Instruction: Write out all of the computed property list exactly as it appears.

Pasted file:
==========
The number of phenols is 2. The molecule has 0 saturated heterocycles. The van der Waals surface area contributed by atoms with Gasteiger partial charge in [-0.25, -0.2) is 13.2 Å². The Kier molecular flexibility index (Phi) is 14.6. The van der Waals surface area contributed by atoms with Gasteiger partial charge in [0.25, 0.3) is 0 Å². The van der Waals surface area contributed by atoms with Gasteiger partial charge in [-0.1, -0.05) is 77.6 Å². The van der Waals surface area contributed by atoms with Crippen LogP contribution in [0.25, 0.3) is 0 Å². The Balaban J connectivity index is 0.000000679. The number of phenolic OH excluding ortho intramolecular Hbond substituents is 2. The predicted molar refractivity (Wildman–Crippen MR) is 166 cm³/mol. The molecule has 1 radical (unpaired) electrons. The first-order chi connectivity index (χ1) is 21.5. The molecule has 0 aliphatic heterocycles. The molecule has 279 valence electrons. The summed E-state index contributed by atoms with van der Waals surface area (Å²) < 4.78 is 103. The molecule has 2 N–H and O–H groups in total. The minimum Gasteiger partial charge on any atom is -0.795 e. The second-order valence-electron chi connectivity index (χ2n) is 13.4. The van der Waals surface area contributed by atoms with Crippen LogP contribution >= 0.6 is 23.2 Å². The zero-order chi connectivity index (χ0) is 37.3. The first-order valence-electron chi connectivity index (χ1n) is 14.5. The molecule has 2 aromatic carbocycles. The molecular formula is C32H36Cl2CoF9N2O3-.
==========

The number of phenols is 2. The molecule has 0 saturated heterocycles. The van der Waals surface area contributed by atoms with Gasteiger partial charge in [-0.25, -0.2) is 13.2 Å². The Kier molecular flexibility index (Phi) is 14.6. The van der Waals surface area contributed by atoms with Gasteiger partial charge in [0.25, 0.3) is 0 Å². The van der Waals surface area contributed by atoms with Gasteiger partial charge in [-0.1, -0.05) is 77.6 Å². The van der Waals surface area contributed by atoms with Crippen LogP contribution in [0.25, 0.3) is 0 Å². The Balaban J connectivity index is 0.000000679. The number of phenolic OH excluding ortho intramolecular Hbond substituents is 2. The predicted molar refractivity (Wildman–Crippen MR) is 166 cm³/mol. The molecule has 1 radical (unpaired) electrons. The first-order chi connectivity index (χ1) is 21.5. The molecule has 0 aliphatic heterocycles. The molecule has 279 valence electrons. The summed E-state index contributed by atoms with van der Waals surface area (Å²) < 4.78 is 103. The molecule has 2 N–H and O–H groups in total. The minimum Gasteiger partial charge on any atom is -0.795 e. The second-order valence-electron chi connectivity index (χ2n) is 13.4. The van der Waals surface area contributed by atoms with Crippen LogP contribution >= 0.6 is 23.2 Å². The zero-order chi connectivity index (χ0) is 37.3. The first-order valence-electron chi connectivity index (χ1n) is 14.5. The molecule has 2 aromatic carbocycles. The molecular formula is C32H36Cl2CoF9N2O3-.